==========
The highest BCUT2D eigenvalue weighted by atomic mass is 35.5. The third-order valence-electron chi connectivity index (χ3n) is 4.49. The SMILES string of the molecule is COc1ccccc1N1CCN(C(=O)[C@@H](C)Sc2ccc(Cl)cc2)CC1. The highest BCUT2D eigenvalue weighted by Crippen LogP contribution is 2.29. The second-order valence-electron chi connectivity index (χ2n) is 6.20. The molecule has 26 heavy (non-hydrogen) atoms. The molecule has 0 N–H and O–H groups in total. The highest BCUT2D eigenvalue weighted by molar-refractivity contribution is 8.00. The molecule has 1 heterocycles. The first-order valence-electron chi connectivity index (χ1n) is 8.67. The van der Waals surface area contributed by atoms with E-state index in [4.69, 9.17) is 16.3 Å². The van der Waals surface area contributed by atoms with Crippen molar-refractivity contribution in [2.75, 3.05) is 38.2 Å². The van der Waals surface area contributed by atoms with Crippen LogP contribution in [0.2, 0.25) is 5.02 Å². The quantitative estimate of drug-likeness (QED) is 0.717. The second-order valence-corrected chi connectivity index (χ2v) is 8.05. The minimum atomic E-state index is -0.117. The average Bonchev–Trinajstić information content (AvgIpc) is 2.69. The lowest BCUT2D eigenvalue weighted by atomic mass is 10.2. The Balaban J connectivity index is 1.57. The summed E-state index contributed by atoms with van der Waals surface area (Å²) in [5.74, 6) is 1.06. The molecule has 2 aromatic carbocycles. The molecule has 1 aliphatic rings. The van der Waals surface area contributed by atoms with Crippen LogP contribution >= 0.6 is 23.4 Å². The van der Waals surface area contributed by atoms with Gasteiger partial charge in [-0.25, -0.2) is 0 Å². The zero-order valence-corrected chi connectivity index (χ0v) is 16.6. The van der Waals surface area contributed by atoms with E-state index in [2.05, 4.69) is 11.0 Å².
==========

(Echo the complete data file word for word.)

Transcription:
The highest BCUT2D eigenvalue weighted by atomic mass is 35.5. The third-order valence-electron chi connectivity index (χ3n) is 4.49. The SMILES string of the molecule is COc1ccccc1N1CCN(C(=O)[C@@H](C)Sc2ccc(Cl)cc2)CC1. The highest BCUT2D eigenvalue weighted by Crippen LogP contribution is 2.29. The second-order valence-electron chi connectivity index (χ2n) is 6.20. The molecule has 26 heavy (non-hydrogen) atoms. The molecule has 0 N–H and O–H groups in total. The highest BCUT2D eigenvalue weighted by molar-refractivity contribution is 8.00. The molecule has 1 heterocycles. The first-order valence-electron chi connectivity index (χ1n) is 8.67. The van der Waals surface area contributed by atoms with E-state index in [4.69, 9.17) is 16.3 Å². The van der Waals surface area contributed by atoms with Crippen molar-refractivity contribution in [2.75, 3.05) is 38.2 Å². The van der Waals surface area contributed by atoms with Crippen LogP contribution in [0.2, 0.25) is 5.02 Å². The quantitative estimate of drug-likeness (QED) is 0.717. The second-order valence-corrected chi connectivity index (χ2v) is 8.05. The minimum atomic E-state index is -0.117. The average Bonchev–Trinajstić information content (AvgIpc) is 2.69. The lowest BCUT2D eigenvalue weighted by atomic mass is 10.2. The Balaban J connectivity index is 1.57. The summed E-state index contributed by atoms with van der Waals surface area (Å²) in [5.74, 6) is 1.06. The molecule has 2 aromatic carbocycles. The molecule has 1 aliphatic rings. The van der Waals surface area contributed by atoms with Crippen LogP contribution >= 0.6 is 23.4 Å². The van der Waals surface area contributed by atoms with Gasteiger partial charge in [-0.25, -0.2) is 0 Å². The zero-order valence-corrected chi connectivity index (χ0v) is 16.6. The van der Waals surface area contributed by atoms with E-state index in [2.05, 4.69) is 11.0 Å².